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Czechs join Western calls to boycott China’s 2022 Winter Olympics

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Prague, Czech Republic – The Czech Senate has called on the government and local politicians to boycott the 2022 Winter Olympics in China in order not to legitimise Beijing’s continued human rights violations.

Czech senators accuse China of “genocide” and “crimes against humanity”

Voting on the matter following the recommendations of the upper house’s foreign affairs and human rights committees, Czech senators urged politicians from across the spectrum not to take part in next year’s Winter Olympics, condemning the Chinese regime’s repressive policy against Tibet, Uighurs, Taiwan and Hong Kong.

The Senate pointed to the previous example of the 2008 Summer Olympics, which it says was used by Beijing to “further suppress human rights and freedoms”, including through the “massive repression against minorities”.

The resolution, which urged the International Olympic Committee (IOC) to examine China‘s compliance with the Olympic Charter, directly called out Beijing for its “massive violations of human rights, genocide, crimes against humanity, ethnic discrimination, and repression against cultural, religious and political identity”.

A spokesman for the Chinese embassy in Prague previously condemned calls to boycott the 2022 Winter Olympics, accusing Czech politicians of trying to “politicize sports and interfere in China’s domestic affairs”.

Calls for Olympics boycott gain momentum across Western countries

The Czech Republic isn’t the only country attempting to drum up support for a boycott next February. Last week’s Senate resolution was part of a coordinated action across nearly a dozen Western countries calling for a diplomatic boycott of the Winter Olympics, scheduled to be held just six months after this year’s Tokyo Summer Games.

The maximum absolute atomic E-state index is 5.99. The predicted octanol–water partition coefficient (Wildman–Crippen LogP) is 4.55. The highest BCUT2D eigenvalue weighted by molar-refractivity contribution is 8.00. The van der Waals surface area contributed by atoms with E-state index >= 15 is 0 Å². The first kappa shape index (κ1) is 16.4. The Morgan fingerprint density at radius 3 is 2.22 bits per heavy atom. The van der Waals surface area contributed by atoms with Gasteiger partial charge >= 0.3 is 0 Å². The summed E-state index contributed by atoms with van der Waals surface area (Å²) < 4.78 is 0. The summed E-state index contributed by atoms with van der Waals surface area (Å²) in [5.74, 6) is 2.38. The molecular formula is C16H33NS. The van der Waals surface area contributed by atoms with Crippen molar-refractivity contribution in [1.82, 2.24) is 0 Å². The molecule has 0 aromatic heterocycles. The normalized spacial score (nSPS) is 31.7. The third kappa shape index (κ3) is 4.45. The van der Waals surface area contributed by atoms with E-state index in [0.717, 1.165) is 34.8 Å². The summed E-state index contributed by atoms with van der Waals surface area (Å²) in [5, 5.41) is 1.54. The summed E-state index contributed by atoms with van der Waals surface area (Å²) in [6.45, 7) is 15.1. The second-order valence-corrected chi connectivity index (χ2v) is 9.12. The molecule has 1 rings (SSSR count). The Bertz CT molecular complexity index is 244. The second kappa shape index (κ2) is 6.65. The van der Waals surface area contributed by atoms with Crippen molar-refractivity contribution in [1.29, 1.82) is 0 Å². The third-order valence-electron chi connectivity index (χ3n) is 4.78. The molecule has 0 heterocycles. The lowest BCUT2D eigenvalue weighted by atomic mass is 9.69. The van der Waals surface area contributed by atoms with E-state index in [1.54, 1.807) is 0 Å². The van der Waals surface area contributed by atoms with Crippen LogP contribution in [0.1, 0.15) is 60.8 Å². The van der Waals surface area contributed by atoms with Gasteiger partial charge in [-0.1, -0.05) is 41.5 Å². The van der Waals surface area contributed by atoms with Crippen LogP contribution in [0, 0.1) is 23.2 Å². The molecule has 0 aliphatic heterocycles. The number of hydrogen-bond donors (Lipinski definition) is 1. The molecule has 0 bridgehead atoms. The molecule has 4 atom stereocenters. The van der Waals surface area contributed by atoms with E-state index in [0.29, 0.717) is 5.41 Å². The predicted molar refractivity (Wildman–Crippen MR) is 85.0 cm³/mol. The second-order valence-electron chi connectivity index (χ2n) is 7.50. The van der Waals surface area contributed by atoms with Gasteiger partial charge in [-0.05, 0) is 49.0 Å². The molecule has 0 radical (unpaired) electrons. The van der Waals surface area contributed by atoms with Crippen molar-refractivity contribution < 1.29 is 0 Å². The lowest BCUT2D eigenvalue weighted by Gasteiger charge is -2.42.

Like-minded initiatives were launched in the U.S., the European Parliament, Italy, the U.K., Canada, Denmark, Germany, Sweden and Lithuania. Nancy Pelosi, the speaker of the U.S. House of Representatives, had in May already called for government officials not to attend the Games.

Some campaigners argue a diplomatic boycott (not sending any representatives) is more achievable and easier to implement, instead of putting athletes in an impossible situation, urged to choose between their “morals” and a competition they’ve been training for for years.

Last month, rights groups representing Uighurs, Tibetans and residents of Hong Kong issued a joint statement calling this time for a full-blown boycott of the Olympics.

“The time for talking with the IOC is over,” said Lhadon Tethong of the Tibet Action Institute. “This cannot be Games as usual or business as usual […] If the Games go ahead, then Beijing gets the international seal of approval for what they are doing.”